Consumer responses to high-technology products: Product attributes, cognition, and emotions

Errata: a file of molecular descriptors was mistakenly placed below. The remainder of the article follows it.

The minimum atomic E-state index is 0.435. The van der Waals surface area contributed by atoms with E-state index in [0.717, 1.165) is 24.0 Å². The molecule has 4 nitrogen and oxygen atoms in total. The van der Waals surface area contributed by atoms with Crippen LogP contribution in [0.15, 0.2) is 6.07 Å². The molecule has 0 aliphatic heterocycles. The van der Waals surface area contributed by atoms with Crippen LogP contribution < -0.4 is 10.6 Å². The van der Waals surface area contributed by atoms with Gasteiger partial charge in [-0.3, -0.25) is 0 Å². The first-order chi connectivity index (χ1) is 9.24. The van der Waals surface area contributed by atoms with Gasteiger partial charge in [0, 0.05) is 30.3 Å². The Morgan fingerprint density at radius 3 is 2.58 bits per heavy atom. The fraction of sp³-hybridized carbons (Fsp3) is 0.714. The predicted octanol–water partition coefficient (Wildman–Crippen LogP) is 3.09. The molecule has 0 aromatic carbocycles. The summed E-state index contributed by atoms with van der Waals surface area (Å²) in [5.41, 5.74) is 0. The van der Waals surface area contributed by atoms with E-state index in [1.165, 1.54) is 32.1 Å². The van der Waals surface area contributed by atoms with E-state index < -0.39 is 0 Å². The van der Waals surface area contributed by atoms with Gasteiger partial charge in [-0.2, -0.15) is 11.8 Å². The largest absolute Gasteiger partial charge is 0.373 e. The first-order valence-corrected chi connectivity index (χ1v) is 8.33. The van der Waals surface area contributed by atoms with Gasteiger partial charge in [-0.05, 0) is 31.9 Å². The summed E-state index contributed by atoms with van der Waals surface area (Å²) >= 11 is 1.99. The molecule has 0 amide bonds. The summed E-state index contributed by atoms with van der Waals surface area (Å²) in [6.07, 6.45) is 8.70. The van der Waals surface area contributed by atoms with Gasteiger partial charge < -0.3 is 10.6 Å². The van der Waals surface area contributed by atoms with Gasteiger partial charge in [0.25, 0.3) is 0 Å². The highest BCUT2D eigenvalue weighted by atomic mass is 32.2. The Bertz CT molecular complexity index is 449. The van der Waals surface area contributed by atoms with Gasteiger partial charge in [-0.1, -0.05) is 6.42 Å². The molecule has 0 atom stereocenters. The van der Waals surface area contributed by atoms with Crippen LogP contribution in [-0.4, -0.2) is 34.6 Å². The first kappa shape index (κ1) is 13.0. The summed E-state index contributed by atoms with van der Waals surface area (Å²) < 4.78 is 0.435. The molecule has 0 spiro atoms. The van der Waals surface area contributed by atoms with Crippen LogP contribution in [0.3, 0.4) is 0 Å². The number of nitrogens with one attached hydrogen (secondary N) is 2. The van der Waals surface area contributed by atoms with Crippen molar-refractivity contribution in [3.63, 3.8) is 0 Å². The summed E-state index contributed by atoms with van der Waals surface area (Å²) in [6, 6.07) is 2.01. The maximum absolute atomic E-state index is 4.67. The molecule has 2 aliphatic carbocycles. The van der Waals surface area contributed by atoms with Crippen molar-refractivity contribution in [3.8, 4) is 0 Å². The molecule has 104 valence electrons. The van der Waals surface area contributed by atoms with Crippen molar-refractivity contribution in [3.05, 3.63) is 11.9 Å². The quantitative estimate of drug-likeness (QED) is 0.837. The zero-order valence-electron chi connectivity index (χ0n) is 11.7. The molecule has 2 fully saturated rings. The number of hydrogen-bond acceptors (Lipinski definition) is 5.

The present study investigates how high-technology attributes influence consumer responses. Based on Mehrabian and Russell's Stimulus–Organism–Response (S–O–R) framework (1974), this study proposes that high-technology product attributes elicit consumers' cognitive (attitude) and affective states (pleasure and arousal), contributing to their approach–avoidance behavior. High-technology product users (N=408) participated in surveys. The results provide support for the model. Among six factors of high-technology product attributes (usefulness, ease of use, innovativeness of technology, visual appeal, prototypicality, and self-expression), the latter four have major influences on approach behavior through attitude (cognitive state) and pleasure (affective state). Supplemental analysis shows that attitude and pleasure influence approach–avoidance behavior directly, but that arousal affects approach–avoidance behavior indirectly via pleasure.
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